Navigate the ever-changing role of caring for an elderly parent.
As the American population ages, a growing number of adults have the opportunity to engage in a new and evolving relationship with their aging parents. Providing care in the form of errands or chores, financial support or personal care presents a beautiful and rewarding way to give back to the person who cared for and helped you become the person you are today.
Thirteen percent of the U.S. population is over age 65, and a recent Pew Research study estimates that more than half of these individuals receive care from an adult child. That number jumps to 64 percent when they reach the age of 75. Adult children can be prepared for the role of caregiver by understanding some of the potential ups and downs and taking a proactive step of initiating important conversations with family members in advance.
Navigating role reversal as a new caregiver
After a lifetime of turning to mom or dad for help and assistance, it’s now your turn to return the favor. You may be called upon to gradually — or abruptly in the case of a sudden health crisis — step into the role of caregiver and decision-maker.
Relationships with a harmonious history often make this shift easier. But it’s natural for some older parents to resist a caregiver’s involvement for fear of losing independence. However, loving communication can ease this transition. Talk frequently and honestly with the entire family about ways to find balance given the new responsibilities in addition to your everyday life, and don’t hesitate to seek help if their parents’ needs become more than you can handle safely.
It is important to stay on top of financial affairs during this transition. Caregivers should consider the right timing to become the financial power of attorney for their parent. Unfortunately, changes in vision and dexterity can complicate independent bill paying, and unforeseen medical expenses may strain the budget. Further, your extra vigilance will help your parent avoid scams and schemes targeting seniors.
When residential care becomes necessary
You make informed decisions in many areas of your life, from buying a car to switching careers, and helping a parent make the switch from home to a senior living community should be no different. While some caregivers feel guilt that it represents failure, others recognize the decision as the best way to ensure the health and safety for their parent.
The best way to simplify this complex transition is to plan ahead. Sometimes a sudden change in health drives the need to move, such as a stroke or fall resulting in impaired mobility. In these instances, the family is often still reeling from the event while simultaneously making quick decisions before the loved one is discharged from a rehabilitation facility. Planning ahead allows families to discuss and research options, tour communities in advance and understand the financial impacts of each, easing the pressure if the unforeseen should happen. Involving parents up front helps them be part of the decision-making process, which ultimately gives them a sense of control — something important to everyone.
Other times, a slower decline in health or memory drives the decision. A change in special care needs related to dementia, incontinence or help getting to and from bed can become too much for the family caregiver’s expertise, schedule or the safety of the parent. Informed planning will ease the process in these cases as well, since all of the important decisions will have already been made.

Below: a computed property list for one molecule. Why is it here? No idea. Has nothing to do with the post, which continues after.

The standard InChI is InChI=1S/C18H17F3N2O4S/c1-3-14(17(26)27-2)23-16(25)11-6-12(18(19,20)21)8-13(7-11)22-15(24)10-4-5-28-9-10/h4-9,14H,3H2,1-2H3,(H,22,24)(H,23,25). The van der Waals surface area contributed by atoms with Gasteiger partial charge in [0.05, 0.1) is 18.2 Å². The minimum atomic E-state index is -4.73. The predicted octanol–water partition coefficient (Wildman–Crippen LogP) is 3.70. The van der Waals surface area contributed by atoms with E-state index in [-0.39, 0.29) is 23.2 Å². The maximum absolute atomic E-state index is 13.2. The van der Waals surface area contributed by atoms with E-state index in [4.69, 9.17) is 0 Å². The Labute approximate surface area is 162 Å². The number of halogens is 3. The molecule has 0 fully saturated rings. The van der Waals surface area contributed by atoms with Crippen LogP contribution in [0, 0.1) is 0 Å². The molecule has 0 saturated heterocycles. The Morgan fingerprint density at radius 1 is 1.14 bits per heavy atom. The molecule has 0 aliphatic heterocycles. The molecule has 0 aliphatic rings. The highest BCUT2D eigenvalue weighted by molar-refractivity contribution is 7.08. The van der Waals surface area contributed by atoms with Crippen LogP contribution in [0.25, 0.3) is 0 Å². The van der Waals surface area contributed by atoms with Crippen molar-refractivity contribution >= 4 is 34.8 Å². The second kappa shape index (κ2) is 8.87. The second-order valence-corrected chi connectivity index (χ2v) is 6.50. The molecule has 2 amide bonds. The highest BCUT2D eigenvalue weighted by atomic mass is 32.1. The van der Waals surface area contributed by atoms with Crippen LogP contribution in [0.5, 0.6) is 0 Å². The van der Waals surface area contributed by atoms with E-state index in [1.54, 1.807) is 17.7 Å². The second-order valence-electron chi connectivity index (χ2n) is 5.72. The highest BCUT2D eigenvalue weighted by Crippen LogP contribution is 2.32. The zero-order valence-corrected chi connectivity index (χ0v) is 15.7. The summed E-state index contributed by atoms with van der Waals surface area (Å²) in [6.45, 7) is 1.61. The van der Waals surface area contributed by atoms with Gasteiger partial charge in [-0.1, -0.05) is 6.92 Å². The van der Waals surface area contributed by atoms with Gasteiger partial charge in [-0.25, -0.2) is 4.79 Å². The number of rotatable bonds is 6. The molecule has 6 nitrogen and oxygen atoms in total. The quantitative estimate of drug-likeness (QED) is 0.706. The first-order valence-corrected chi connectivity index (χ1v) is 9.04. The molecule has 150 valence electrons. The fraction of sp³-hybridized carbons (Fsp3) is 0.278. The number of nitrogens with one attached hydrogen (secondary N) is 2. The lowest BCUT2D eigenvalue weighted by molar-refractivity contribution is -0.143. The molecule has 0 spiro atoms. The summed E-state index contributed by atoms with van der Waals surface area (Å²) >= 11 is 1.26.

When the time comes, there can be guilt on the part of the family and resistance from the loved one. Seek comfort knowing the right care for the health and safety of your parent is the priority. Work to empower your parent as the keeper of your family. They still hold the family history and can continue to feel proud passing that legacy on to others.
Caregiver role changes, carries on
The ultimate responsibility as caregiver is to see that your parents live a full and safe life in whatever stage of health they find themselves. A move to an assisted living community does not change this duty, however the tasks involved at this stage look quite different from in-home care. Once the community has been selected, it is your job to prepare your parent for this transition and complete the move with dignity. Care continues in the form of ongoing check-ins, visits and advocacy, all of which help ensure the care and attentiveness of staff.
Making peace with the decision to move a parent to assisted living
When the best long-term plan for an aging parent includes a move into senior living, the pragmatic decision can still be emotionally difficult. To help caregivers come to terms with the decision, following are five compelling benefits seniors receive from assisted living that increase quality of life.
Senior living communities are specifically designed for accessibility and mobility to avoid falls and injury, relieving the need to add expensive safety measures in the home. Twentyfour hour staffing also ensures that someone is always there in case of an emergency.
A Harvard School of Public Health study found that maintaining an active social life seems to delay memory loss. Since it can be isolating to live at home, retirement communities make it easier to connect through structured activities and proximity to neighbors.
Access to Fitness Activities
Personal trainers and on-site group exercise classes are geared specifically for older adults are often part of the programming in assisted living communities.
Trained professionals prepare foods nutritionally geared toward the needs of older adults and monitor consumption to maximize health.
Senior living communities relieve your parent — and you — of the burden of daily home responsibilities such as cleaning, laundry and yard work. Transportation services are also included in Spectrum Retirement Communities.
By Camille Wilson